Japan: new Education Minister: PERFECT JAPANESE BEFORE ENGLISH:

Harold F. Schiffman haroldfs at ccat.sas.upenn.edu
Tue Oct 3 10:16:14 UTC 2006


Education chief wants traditional values restored

Staff writer

To newly appointed education minister Bunmei Ibuki, traditional values
hinge on the education system, and Diet passage of a bill to revise the
Fundamental Law of Education is "the starting point" of reform."We want to
establish a constitution of education that encourages schools and
communities to teach (children) Japan's traditional social norms" by
revising the law, Ibuki told The Japan Times after he was appointed. The
Liberal Democratic Party and its junior coalition partner, New Komeito,
submitted a bill to the Diet in April to revise the 1947 education law.
The bill emphasizes respect for tradition and the roles of home and
community in educating children and fostering "patriotism," which spurred
opposition from critics who view this tack as a throwback to Japan's
wartime militarism.

With educational reform a key goal of Prime Minister Shinzo Abe, Ibuki
faces a daunting task as head of the Education, Culture, Sports, Science
and Technology Ministry. He expressed hope of having the bill passed as
soon as possible after it is discussed during the current special Diet
session. Ibuki, 68, an LDP conservative, feels Japanese are losing certain
social norms, including the notion that relying too much on others is
shameful, and that successful people should offer a helping hand to those
who have tried to reach their goals but failed. "Japan's social order was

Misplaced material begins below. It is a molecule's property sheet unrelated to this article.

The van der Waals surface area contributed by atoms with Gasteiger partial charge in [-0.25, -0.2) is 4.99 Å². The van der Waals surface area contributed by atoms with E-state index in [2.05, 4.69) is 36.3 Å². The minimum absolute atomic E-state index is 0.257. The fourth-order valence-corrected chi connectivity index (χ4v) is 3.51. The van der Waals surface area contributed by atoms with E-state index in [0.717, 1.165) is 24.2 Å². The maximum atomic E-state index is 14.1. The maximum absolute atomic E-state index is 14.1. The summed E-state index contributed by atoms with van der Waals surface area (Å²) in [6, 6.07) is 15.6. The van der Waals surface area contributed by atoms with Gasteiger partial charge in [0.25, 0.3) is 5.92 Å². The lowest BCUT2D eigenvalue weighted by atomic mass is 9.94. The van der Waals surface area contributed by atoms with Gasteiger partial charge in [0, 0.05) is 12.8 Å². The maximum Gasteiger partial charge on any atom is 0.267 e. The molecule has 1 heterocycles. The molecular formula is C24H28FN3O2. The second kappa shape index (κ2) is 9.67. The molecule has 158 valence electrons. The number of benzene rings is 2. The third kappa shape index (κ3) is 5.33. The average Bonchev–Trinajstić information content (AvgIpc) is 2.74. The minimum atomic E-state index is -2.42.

maintained because people respected (such)  social rules, which were not
written in law," he said. Ibuki said a moral breakdown of late is behind
recent scandals like the one involving high-flying Internet entrepreneur
Takafumi Horie, the Livedoor Co. founder now on trial for violating
securities law, and prominent investment fund boss Yoshiaki Murakami, who
has been charged with insider trading.

Coming from a family involved in the Kyoto textile wholesale trade since
the Edo Period (1603-1868), Ibuki heads the LDP faction that bears his
name. The members came from the faction that had been led by Shizuka
Kamei, who was ousted from the LDP last year over postal reform and was
re-elected to the Lower House on the ticket of Kokumin Shinto (People's
New Party), beating LDP-endorsed independent rival Horie. A former Finance
Ministry bureaucrat, Ibuki admitted he is not an expert on education. Past
posts include labor minister, chief of the National Public Safety
Commission and minister in charge of crisis management and disaster
prevention. But Ibuki believes one of the reasons for his appointment is
that his faction shares Abe's policy goal of placing greater emphasis on
reviving traditional values and social norms. Ibuki is thus reluctant to
introduce English education as a formal subject at public elementary

A subcommittee of the education ministry's Central Council for Education
recommended in March that fifth- and sixth-graders at public elementary
schools study English as a formal subject once a week. The council's upper
panel is still discussing the issue and is expected to compile a final
report by the end of March. "I wonder if (schools) teach children (the)
social rules they should know as Japanese," Ibuki said. "Students'
academic abilities have been declining, and there are (many) children who
do not write and speak decent Japanese. (Schools) should not teach a
foreign language" before improving the situation. To promote education
reform, Ibuki needs to cooperate with Eriko Yamatani, Abe's special
adviser who will lead an education reform panel the prime minister plans
to create. The panel will draw up a large framework, while the education
ministry will work on concrete measures to achieve the reforms, Ibuki



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